I don’t think it’s any sort of secret that I love running around looking at critters. Still, I never really considered myself to be a “birdwatcher” because I was something of an “everything watcher”. Wasps, muskrats, eccentric mushrooms, pigeons, unusual trees… my interest in the world is broad, and of course birds fall under that vast umbrella of interest. Besides, I grew up next to a wildlife refuge, and all those birdwatcher people seemed to be odd folks who slowly drove their cars past the house with spotting scopes balanced in the driver’s side window. Granted, it was nice that they didn’t speed as much as the golfers did, but it seemed to me at the time to be the sort of thing that old people from the city did in their retirement, and wasn’t exactly a childhood aspiration. Plus, the birds were essentially in my backyard– I didn’t have to drive anywhere if I wanted to see a goose or a hawk.
But, in recent years, I’ve become more aware that, yes, I am a birder… at least a birder of sorts. My first clue was the fact that I started keeping a list to see how many of the birds of Montana I’d seen, an interest prompted by my ornithology class in college. Once I had an idea of what was actually out there, and how much sheer variety there was, I got intrigued with “discovering” those “new” birds I’d never heard of. I was aware as a teenager, for example, that there were several kinds of ducks: mallards, wood ducks, and some sort of littler duck known as a teal. There were lots of other ducks out in the world of course, but they all lived somewhere else, or were somewhere remote. Just three, maybe four, maybe five kinds of ducks lived next to me, right? Wrong! There’s all sorts of ducks dwelling near my parents’ house that I’d never really seen before, like Pintails and Buffleheads, not to mention a whole variety of geese, herons and grebes. Heck, I’d never even heard of a “grebe” before!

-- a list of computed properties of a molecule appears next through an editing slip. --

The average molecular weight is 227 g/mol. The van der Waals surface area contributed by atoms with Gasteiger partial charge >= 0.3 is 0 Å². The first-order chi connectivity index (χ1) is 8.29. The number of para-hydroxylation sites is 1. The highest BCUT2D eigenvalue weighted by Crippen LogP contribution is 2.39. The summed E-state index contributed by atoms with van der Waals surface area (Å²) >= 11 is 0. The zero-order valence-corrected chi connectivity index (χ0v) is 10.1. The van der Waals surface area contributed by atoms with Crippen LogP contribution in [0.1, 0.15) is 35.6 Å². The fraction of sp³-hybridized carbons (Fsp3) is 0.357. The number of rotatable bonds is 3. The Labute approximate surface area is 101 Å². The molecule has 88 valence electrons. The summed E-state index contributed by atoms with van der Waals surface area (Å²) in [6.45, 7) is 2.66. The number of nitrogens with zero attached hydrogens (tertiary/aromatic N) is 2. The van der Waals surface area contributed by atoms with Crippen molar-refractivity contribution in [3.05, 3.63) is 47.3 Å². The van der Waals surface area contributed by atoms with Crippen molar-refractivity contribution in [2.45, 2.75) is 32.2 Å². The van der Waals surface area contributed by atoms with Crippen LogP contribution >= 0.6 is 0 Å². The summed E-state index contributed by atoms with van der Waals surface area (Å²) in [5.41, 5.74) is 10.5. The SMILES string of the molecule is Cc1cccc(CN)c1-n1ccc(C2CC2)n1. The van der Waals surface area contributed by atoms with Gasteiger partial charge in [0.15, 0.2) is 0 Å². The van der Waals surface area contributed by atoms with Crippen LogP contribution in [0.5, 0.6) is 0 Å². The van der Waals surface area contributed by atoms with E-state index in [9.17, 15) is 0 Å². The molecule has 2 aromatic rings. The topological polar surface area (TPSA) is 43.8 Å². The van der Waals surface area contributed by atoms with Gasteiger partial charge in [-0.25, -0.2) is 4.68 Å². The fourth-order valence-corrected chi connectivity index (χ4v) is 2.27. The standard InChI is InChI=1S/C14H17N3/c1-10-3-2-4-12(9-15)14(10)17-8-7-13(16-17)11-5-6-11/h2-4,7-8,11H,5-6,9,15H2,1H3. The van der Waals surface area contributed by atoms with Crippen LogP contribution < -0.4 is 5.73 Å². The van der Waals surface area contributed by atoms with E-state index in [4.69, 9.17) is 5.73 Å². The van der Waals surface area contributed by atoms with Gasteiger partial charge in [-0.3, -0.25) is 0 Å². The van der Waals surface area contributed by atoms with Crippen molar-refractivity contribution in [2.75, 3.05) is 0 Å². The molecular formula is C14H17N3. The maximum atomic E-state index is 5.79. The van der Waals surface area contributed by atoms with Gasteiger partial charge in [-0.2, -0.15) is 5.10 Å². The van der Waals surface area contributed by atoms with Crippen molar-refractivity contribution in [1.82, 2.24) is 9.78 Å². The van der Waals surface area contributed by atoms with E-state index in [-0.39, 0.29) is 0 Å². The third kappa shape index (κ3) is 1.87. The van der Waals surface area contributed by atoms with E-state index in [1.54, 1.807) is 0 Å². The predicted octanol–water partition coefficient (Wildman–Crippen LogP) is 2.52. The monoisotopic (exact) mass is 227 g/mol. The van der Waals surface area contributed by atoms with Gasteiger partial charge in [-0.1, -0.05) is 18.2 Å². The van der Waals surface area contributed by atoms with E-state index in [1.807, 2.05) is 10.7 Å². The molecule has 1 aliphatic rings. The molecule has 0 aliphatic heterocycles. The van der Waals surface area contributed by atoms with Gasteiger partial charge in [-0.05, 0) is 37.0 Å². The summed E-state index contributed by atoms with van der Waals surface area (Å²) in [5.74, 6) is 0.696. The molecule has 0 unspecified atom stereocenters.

My second clue came more recently, when, similar to what’s depicted in the comic, a co-worker asked me if I was a birdwatcher. I started to give a tentative answer– a wishy-washy “well, sort of, but…” kind of response, but then I remembered that when I had done a run around one of the local parks, I had noticed that the American Widgeons were back. I didn’t notice simply “ducks”, or “weird looking ducks”… I could muster the fact that they were widgeons from seeing them in previous winters, which meant that I had been paying more attention to them than I’d thought. So I answered “yes! yes I am!” Emboldened by my declaration, I even made a deliberate outing on New Year’s Day, solely for the purpose of looking for and looking at birds, something which I’d never done before.
Anyway, the turn of the new year has prompted me to start myself a whole little personal project about “looking for birds” through 2015, although I don’t think I’ll detail that here at the moment, since I don’t want to alienate you with too much bird talk. So, another time, perhaps. We will talk about birds. And squirrels, and bumblebees, and charismatic rock formations, or any number of things that happen to pique my interest.